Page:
Martin was talked into WyoTech’s automotive technology program instead of community college. But the program was a complete fraud – he rarely touched a car while there, and the great jobs promised to him were unavailable. The Department of Education acknowledged that Martin was lied to and misled, and he applied to have his federal student loans from WyoTech discharged. Still, the Department has seized two years of Martin’s tax refunds and garnished his wages to pay back his federal loans from this fraudulent institution.
This isn’t just wrong, it’s illegal. By announcing that it was illegally attempting to slash the relief available to borrowers, the Department is engaging in the same bait and switch tactics as Corinthian—which owned Heald, Everest, and Wyotech.
That’s why this week, Martin and two other named plaintiffs filed a filed a nation-wide class action against the Department of Education for illegally and unfairly denying complete relief to tens of thousands of former Corinthian students who the Department already decided are entitled to have their loans discharged and their payments refunded.
The borrowers are represented by the Project on Predatory Student Lending at the Legal Services Center of Harvard Law School, and Housing and Economic Rights Advocates of Oakland, California.
The three named plaintiffs in this suit are just three of many thousands of people who have experienced the systematic exploitation and fraud that for-profit colleges have engaged in –fraud that is enabled by taxpayer funds and the Department of Education.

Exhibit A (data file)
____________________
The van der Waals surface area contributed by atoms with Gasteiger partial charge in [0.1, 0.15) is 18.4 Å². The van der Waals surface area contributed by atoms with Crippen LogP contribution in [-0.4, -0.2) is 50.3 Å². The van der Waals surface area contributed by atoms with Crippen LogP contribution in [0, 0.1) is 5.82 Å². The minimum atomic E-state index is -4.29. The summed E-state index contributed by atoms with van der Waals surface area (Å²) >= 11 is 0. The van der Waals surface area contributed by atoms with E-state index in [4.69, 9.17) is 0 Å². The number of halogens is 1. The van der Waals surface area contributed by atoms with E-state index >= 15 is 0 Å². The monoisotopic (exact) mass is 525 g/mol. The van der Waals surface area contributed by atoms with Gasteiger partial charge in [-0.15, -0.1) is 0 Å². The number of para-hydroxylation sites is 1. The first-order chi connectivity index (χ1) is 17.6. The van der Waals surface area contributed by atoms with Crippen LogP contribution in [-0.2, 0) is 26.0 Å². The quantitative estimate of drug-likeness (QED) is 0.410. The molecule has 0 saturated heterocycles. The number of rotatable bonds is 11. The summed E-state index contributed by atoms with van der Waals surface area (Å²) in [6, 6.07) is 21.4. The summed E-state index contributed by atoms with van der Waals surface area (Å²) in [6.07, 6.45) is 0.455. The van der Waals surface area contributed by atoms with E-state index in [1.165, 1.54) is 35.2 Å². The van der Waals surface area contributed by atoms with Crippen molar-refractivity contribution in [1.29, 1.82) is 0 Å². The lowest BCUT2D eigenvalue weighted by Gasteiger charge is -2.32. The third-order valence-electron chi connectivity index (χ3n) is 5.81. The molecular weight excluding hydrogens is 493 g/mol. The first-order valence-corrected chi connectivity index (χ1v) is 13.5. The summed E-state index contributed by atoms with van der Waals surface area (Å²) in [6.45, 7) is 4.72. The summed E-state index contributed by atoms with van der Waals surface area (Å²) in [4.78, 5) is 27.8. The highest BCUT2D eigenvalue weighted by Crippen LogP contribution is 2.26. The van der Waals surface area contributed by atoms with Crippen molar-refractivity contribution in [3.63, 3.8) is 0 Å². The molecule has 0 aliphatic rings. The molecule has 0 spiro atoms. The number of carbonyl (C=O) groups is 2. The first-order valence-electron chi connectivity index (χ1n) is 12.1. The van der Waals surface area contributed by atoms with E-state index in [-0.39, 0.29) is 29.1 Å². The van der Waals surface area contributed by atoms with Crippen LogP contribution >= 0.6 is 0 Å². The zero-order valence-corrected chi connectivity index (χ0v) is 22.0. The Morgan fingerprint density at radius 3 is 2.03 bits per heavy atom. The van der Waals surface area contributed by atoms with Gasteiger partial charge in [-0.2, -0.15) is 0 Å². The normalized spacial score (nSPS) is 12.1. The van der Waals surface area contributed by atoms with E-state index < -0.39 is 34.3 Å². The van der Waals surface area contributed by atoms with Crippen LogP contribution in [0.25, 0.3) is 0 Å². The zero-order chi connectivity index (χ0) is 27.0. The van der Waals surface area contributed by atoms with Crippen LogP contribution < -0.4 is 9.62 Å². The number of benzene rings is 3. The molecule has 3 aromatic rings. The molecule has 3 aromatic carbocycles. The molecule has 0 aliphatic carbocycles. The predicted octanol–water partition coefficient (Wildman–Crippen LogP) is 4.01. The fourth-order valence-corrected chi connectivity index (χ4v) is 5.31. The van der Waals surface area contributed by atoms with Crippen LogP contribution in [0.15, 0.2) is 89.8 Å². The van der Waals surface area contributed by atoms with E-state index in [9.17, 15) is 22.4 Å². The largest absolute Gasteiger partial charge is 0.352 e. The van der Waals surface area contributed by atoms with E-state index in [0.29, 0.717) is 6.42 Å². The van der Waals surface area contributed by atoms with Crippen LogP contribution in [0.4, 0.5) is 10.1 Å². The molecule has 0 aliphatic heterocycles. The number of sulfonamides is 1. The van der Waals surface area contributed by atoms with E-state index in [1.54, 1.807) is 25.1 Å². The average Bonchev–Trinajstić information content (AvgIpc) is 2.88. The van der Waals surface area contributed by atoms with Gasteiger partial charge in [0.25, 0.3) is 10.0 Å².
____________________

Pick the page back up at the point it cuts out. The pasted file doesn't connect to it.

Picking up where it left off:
- Martin Calvillo Manriquez barely had an opportunity to touch cars or car parts while he was enrolled in his automotive program. The school didn’t have tools or certified instructors. Martin has never had a job related to auto repair. His debt from Corinthian is the only line on his credit report.
- Rthwan Dobashi owes more than $20,000 for the same program. He has also never worked in the field. He is married, has two children, and is expecting a third. In early 2016, he found out from the attorney general that he was eligible to have his debts from WyoTech cancelled, and he applied. He also told one of his friends from school, and his friend applied, too. His friend’s loans were discharged almost a year ago, while Rthwan still hasn’t heard anything from the Department.
- Jamal Cornelius attended the Information Technology-Emphasis in Network Security program at Heald College, and borrowed more than $25,000. He has been waiting more than fourteen months for any response to his application for relief.
All three borrowers, and all class members, are entitled to relief pursuant to the Department’s Corinthian Job Placement Rate Rule, which it has established through countless public statements, previous discharges, and direct notice to tens of thousands of covered individuals.
After we filed this case, the Department announced that it would slash the loan cancellation for defrauded borrowers who attended schools owned by Corinthian Colleges – departing from the established rule and illegally applying changes retroactively. It is completely unlawful for the Department to go back on its word in this way.
These students were already lied to by Corinthian. Now they have been lied to by the federal government, too.